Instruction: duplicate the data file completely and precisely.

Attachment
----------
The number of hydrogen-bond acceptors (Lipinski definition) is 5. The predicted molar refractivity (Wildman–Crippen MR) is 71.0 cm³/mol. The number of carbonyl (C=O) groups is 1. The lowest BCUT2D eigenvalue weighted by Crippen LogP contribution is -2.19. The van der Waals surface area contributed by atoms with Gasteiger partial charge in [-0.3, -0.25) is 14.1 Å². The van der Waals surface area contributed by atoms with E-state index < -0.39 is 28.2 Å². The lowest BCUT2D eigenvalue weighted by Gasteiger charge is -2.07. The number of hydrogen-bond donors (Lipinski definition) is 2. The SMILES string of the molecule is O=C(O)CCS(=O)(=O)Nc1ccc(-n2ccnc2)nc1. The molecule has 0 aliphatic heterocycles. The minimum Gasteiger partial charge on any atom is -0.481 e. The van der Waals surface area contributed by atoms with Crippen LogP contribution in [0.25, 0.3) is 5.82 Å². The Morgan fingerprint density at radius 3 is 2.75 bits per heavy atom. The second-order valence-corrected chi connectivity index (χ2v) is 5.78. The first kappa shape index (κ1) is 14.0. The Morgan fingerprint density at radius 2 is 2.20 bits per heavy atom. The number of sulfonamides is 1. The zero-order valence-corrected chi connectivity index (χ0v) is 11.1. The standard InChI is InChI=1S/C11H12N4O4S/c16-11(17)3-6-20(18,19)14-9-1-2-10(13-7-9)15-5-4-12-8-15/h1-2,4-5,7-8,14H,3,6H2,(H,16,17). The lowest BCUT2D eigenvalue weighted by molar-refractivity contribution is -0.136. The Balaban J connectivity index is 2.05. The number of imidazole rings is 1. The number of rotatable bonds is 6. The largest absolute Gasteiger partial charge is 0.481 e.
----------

The number of hydrogen-bond acceptors (Lipinski definition) is 5. The predicted molar refractivity (Wildman–Crippen MR) is 71.0 cm³/mol. The number of carbonyl (C=O) groups is 1. The lowest BCUT2D eigenvalue weighted by Crippen LogP contribution is -2.19. The van der Waals surface area contributed by atoms with Gasteiger partial charge in [-0.3, -0.25) is 14.1 Å². The van der Waals surface area contributed by atoms with E-state index < -0.39 is 28.2 Å². The lowest BCUT2D eigenvalue weighted by Gasteiger charge is -2.07. The number of hydrogen-bond donors (Lipinski definition) is 2. The SMILES string of the molecule is O=C(O)CCS(=O)(=O)Nc1ccc(-n2ccnc2)nc1. The molecule has 0 aliphatic heterocycles. The minimum Gasteiger partial charge on any atom is -0.481 e. The van der Waals surface area contributed by atoms with Crippen LogP contribution in [0.25, 0.3) is 5.82 Å². The Morgan fingerprint density at radius 3 is 2.75 bits per heavy atom. The second-order valence-corrected chi connectivity index (χ2v) is 5.78. The first kappa shape index (κ1) is 14.0. The Morgan fingerprint density at radius 2 is 2.20 bits per heavy atom. The number of sulfonamides is 1. The zero-order valence-corrected chi connectivity index (χ0v) is 11.1. The standard InChI is InChI=1S/C11H12N4O4S/c16-11(17)3-6-20(18,19)14-9-1-2-10(13-7-9)15-5-4-12-8-15/h1-2,4-5,7-8,14H,3,6H2,(H,16,17). The lowest BCUT2D eigenvalue weighted by molar-refractivity contribution is -0.136. The Balaban J connectivity index is 2.05. The number of imidazole rings is 1. The number of rotatable bonds is 6. The largest absolute Gasteiger partial charge is 0.481 e.